A team at Stanford led by Yi Cui has published developments using a nanomaterial to create cloth that could be used for garments that keep people cool in hot weather.
The material is nanoporous polyethylene, or nanoPE, and the important feature is that the pores let IR (heat) out, but block visible light. With additional engineering, the material also wicks away moisture. These, then are the properties you want in warm weather garments, to keep you cool with no energy expended.
One neat thing about this is how they are thinking about the problem, working to find and tune materials to solve familiar, human scale problems. As researcher Shanhui Fan comments, “this research opens up new avenues of inquiry to cool or heat things, passively, without the use of outside energy, by tuning materials to dissipate or trap infrared radiation.” This was not a “discovery” or the result of a random search. This was deliberate engineering.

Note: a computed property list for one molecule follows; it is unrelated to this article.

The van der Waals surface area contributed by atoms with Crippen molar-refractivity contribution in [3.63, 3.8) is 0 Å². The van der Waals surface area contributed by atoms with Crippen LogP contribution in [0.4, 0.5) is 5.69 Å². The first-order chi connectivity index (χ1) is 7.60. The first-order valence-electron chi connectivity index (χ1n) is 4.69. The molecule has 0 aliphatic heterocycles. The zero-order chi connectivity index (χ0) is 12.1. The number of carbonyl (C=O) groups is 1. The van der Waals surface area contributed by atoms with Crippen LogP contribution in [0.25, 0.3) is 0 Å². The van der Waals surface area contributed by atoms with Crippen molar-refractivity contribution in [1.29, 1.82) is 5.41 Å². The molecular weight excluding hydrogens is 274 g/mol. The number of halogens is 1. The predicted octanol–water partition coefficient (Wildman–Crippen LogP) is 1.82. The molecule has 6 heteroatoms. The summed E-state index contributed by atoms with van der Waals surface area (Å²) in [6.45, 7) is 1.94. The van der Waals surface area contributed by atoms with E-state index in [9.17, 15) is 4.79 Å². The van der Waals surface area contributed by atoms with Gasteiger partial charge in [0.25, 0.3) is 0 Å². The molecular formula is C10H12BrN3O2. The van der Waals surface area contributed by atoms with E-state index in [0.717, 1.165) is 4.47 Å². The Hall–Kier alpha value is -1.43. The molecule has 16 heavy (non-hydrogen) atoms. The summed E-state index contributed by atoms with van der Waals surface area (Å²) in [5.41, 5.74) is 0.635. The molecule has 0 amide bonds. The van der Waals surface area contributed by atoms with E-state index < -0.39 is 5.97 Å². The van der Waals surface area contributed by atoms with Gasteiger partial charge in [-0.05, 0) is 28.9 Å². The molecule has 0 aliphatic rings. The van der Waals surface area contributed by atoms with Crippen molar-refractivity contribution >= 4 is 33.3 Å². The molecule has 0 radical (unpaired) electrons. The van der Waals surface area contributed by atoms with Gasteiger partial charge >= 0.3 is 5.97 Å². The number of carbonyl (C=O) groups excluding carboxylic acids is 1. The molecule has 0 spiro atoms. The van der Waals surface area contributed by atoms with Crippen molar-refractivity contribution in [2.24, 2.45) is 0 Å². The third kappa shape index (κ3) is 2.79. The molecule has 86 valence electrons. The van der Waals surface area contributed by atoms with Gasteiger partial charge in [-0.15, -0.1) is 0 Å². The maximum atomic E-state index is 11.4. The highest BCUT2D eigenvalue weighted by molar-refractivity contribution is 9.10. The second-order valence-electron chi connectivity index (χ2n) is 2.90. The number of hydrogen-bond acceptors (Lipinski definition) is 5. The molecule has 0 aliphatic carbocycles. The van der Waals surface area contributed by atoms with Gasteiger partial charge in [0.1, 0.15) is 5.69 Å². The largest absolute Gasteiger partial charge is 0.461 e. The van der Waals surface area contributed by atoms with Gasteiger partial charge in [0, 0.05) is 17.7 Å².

Of course, this is far from a done deal. Aside from questions of manufacturing, colors and so on, there is the matter of, well, touch. As the video suggests, this material looks (and, I bet feels) like “plastic”. Not a popular feeling for clothing, especially for body hugging gear. (In this case, the material really needs to be worn against the skin – other clothing would defeat the cooling.) So, it will be necessary to make it nice.
So there is a ways to go, yet. But it this shows what may be possible, as we get serious about manipulating and optimizing matter at the molecular level.
Very nice work.
- Po-Chun Hsu, Alex Y. Song, Peter B. Catrysse, Chong Liu, Yucan Peng, Jin Xie, Shanhui Fan, and Yi Cui, Radiative human body cooling by nanoporous polyethylene textile. Science, 353 (6303):1019, 2016. http://science.sciencemag.org/content/353/6303/1019.abstract